So if you are in the medical billing space, if you're in revenue cycle management and you suspect that there's upcoding happening in your clinic or your hospital there is a resource for you. The Justice Department has a phone number. It's 1 800 HHS TIPS. So this resource is here for you because if something is happening in your clinic or your hospital and you're afraid to speak up your best bet is to protect yourself and make sure that the consumer or the patient is protected.
The government entities that are there providing this assistance for the patients, that we're not stealing money from the government, and you again, avoid jail time, avoid losing your job. This article that we referred to actually, the whistleblower had to leave the company. We don't know that they had to leave because of this, but it was reported by somebody who no longer worked at the hospital.
And they're now a realtor.
She's a realtor now. Yeah. This, it says this was going on for over a six year period of time.
Yeah. This was happening from 2014 to 2020. But yet it didn't come to surface until, 2023, maybe the report started in 2022. Who knows how long these things take. But the owners and the board of this medical group, they come out and say, we want to withhold, the best practices and compliance and the industry standards, but they had no idea this was happening.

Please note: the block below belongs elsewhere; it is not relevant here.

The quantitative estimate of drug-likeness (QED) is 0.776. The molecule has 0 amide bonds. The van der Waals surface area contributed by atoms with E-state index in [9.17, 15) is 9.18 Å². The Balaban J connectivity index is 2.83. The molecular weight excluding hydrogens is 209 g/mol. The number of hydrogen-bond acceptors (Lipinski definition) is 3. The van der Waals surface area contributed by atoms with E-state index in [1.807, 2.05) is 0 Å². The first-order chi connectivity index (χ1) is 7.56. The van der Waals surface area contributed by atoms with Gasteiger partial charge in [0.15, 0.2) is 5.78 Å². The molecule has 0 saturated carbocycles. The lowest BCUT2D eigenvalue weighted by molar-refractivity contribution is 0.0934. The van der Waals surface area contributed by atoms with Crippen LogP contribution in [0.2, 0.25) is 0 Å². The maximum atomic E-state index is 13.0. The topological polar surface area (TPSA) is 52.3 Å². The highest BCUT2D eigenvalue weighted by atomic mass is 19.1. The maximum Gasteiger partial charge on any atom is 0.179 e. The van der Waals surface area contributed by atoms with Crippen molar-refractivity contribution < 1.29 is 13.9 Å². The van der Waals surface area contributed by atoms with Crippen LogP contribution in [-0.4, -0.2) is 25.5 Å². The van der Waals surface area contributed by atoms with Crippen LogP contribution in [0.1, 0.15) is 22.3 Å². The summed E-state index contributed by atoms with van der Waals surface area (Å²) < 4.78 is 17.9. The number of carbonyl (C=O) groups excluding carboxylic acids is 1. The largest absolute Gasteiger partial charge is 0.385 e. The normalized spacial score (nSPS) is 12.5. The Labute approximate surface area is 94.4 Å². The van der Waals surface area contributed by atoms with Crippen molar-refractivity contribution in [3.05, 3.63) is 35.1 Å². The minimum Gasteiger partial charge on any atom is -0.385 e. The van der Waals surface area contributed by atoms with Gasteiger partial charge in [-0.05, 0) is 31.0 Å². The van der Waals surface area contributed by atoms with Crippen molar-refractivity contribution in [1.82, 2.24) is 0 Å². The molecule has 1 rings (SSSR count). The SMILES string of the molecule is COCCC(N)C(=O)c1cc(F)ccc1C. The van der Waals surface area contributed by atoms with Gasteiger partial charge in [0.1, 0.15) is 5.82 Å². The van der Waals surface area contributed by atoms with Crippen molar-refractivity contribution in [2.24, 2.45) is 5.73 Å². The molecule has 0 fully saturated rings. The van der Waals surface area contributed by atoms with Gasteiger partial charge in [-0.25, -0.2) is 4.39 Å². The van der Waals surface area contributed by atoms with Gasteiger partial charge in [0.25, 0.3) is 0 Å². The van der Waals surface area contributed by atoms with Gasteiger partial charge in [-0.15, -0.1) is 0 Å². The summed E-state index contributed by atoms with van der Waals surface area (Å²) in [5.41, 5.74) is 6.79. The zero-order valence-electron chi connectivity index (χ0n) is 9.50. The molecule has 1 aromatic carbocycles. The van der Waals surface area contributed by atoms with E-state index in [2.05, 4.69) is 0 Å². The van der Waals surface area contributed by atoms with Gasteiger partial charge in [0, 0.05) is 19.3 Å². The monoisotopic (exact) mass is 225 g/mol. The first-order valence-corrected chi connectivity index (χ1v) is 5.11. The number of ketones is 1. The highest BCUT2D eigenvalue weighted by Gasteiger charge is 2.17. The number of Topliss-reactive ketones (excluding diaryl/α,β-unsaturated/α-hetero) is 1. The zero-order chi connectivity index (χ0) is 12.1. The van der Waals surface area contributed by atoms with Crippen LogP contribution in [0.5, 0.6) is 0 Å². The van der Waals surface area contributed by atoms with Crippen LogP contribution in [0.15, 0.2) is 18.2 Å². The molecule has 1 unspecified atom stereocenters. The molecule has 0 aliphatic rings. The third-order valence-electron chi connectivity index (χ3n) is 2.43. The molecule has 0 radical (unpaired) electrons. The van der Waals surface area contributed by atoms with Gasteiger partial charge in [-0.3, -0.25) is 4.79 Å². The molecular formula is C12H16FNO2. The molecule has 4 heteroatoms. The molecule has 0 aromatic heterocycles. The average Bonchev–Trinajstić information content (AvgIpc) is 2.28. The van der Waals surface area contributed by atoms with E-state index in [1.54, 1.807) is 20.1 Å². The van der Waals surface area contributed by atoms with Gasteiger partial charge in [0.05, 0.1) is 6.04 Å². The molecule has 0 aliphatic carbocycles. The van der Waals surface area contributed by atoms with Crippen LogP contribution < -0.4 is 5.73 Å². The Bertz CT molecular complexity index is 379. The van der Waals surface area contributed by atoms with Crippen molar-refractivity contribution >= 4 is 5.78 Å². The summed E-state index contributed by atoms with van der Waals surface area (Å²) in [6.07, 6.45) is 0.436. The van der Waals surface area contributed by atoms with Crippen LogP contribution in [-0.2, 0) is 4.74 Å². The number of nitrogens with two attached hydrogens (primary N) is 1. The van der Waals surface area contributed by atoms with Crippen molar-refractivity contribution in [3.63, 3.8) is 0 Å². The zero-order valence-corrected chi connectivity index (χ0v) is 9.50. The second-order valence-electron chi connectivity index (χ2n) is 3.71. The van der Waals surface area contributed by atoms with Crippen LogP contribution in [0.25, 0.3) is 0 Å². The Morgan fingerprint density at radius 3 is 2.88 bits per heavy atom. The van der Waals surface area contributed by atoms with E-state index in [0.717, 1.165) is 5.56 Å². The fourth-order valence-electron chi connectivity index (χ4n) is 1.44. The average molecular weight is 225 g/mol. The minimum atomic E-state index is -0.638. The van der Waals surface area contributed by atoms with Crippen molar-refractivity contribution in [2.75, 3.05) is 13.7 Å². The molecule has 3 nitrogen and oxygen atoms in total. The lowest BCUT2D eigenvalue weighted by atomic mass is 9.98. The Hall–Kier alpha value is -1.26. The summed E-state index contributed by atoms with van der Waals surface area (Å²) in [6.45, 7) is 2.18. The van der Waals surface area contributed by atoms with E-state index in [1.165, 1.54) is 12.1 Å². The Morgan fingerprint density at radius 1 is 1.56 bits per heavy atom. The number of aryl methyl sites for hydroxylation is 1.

Revenue managers have a lot of control and it seems even in large hospitals, if your audits and your compliance and your controls are not rigorously updated and scrutinized then you can unfortunately get away with overbilling.
So you're saying that perhaps the larger the organization, the easier it is for some of these things to take place and occur and maybe even hide without the knowledge of people you would think who would know?
Yeah. VeryWellHealth.com has an article on billing codes and how Upcoding happens. They do talk about in this article that administrators who run healthcare systems can benefit professionally when the profits of that hospital are impressive.